The guiding word for psoriasis treatment is control, rather than cure. There is currently no known cure for psoriasis. It is an uncomfortable, itchy, sometimes painful condition, often socially embarrassing. Treatment can help but it won’t go away entirely.
There are several types of treatment. In using any of them, it is a good idea to have the goal of reducing the psoriasis to a manageable level, rather than clearing it up completely. Taking medications and other treatments to the maximum level increase the chances for side effects. Taking into account the many types of psoriasis, its severity and your personality type, choose the type of treatment that works best for you with the least side effects.
Topical treatments. Topical means they go on top of the psoriasis. Some are centuries old, like coal tar, used today in shampoos for mild cases of scalp psoriasis. Another old one used for scalp psoriasis is Anthralin which comes as an ointment or solution to relieve inflammation and itching. Calcipotriene is a man-made form of vitamin D3 (the vitamin from sunlight); Salicyclic acid acts as a "scale lifter," and Tazarotene is a prescription Vitamin A derivative for plaque psoriasis, the most common form. One can also get steroids or "corticosteroids," but note that the over the counter versions tend to be weak and ineffective.
Light treatments or Phototherapy expose your skin to carefully measured amounts of ultraviolet light (UV) These treatments, usually done by a dermatologist, are good for moderate to severe forms of psoriasis. A type of UV treatment is PUVA which combines UV with a photosensitizing agent taken internally or as a bath. The agent makes it possible to use lesser amounts of UV light. There is also laser phototherapy, which administers high-intensity ultraviolet to precise skin areas.
Systemic treatments, like the name suggests, go into the system and affect the system, in other words, the whole body. They are usually used for more severe forms of psoriasis. Systemic treatments are drugs, taken by pill or injection, some of which have serious side effects on the liver and kidneys as well as causing birth defects and anemia. Many effect the immune system--Methotrexate and Cyclosporine are immunosupressant drugs. Oral retinoids are derived from Vitamin A.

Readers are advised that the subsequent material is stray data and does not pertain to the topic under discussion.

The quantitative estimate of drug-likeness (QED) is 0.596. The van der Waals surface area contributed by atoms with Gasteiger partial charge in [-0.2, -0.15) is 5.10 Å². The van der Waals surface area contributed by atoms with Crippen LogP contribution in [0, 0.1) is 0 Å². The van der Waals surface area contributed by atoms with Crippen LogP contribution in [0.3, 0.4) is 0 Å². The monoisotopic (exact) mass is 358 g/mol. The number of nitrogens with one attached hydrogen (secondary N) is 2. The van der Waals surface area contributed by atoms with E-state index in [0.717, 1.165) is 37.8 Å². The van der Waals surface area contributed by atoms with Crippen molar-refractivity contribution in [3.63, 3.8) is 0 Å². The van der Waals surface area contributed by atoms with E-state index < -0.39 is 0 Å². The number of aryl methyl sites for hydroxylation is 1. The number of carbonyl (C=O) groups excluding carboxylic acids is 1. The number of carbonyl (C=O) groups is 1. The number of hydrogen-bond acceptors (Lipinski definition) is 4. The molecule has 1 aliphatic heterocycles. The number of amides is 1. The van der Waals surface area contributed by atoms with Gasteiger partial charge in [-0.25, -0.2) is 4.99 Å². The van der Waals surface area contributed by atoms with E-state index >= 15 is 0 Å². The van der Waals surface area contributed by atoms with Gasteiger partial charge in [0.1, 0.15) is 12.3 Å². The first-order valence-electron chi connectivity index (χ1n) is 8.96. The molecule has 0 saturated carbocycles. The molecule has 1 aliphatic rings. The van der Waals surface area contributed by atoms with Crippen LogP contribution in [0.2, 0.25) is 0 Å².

Biologics are newer on the horizon. They are manufactured proteins that interrupt specific aspects of the immune system having to do with psoriasis. They at this time are very expensive and not widely used.
Treatment For Psoriasis
Natural therapies are successful for some. Since psoriasis is stress related, mind-body therapies that include rest, healthy diet, exercise, relaxation, sunlight, fresh air and water have been known to help. In spas in Turkey and Croatia, a certain type of fish are encouraged to feed on psoriatic skin of clients. One of the best known places where this is done also has a hot spring, which contributes to the treatment.
Some say bathing in sea water is beneficial. Because of the multitude of minerals and life forms found in sea water, it is difficult to know just what is helping.
Natural Psoriasis Remedies
Another natural remedy is Oil of Oregano, and there are probably several other herbal remedies.
Ultrabalm is a soothing, healthful skin cream relief that combines Vitamin A, D & E with Lanolin and the finest in Aloe Vera. For more information on these ingredients CLICK HERE. Ultra Balm brings general overall lubrication and health to skin tissues and has been found to be helpful to many psoriasis sufferers.
Here are a few of the many stories from our Ultra Balm users:
“I was instructed by my doctor to apply Ultra Balm to the scars on my hand after surgery to reduce their appearance. I started to rub some into the psoriasis on my knees and elbows (you know, the nasty, thick, flakey skin that sheds like dandruff!) The results were unbelievable! The stuff cleared it up to the point that it no longer looks like it ever existed! Great product!!!! P.S. Absorption appears best when applied right after a daily shower."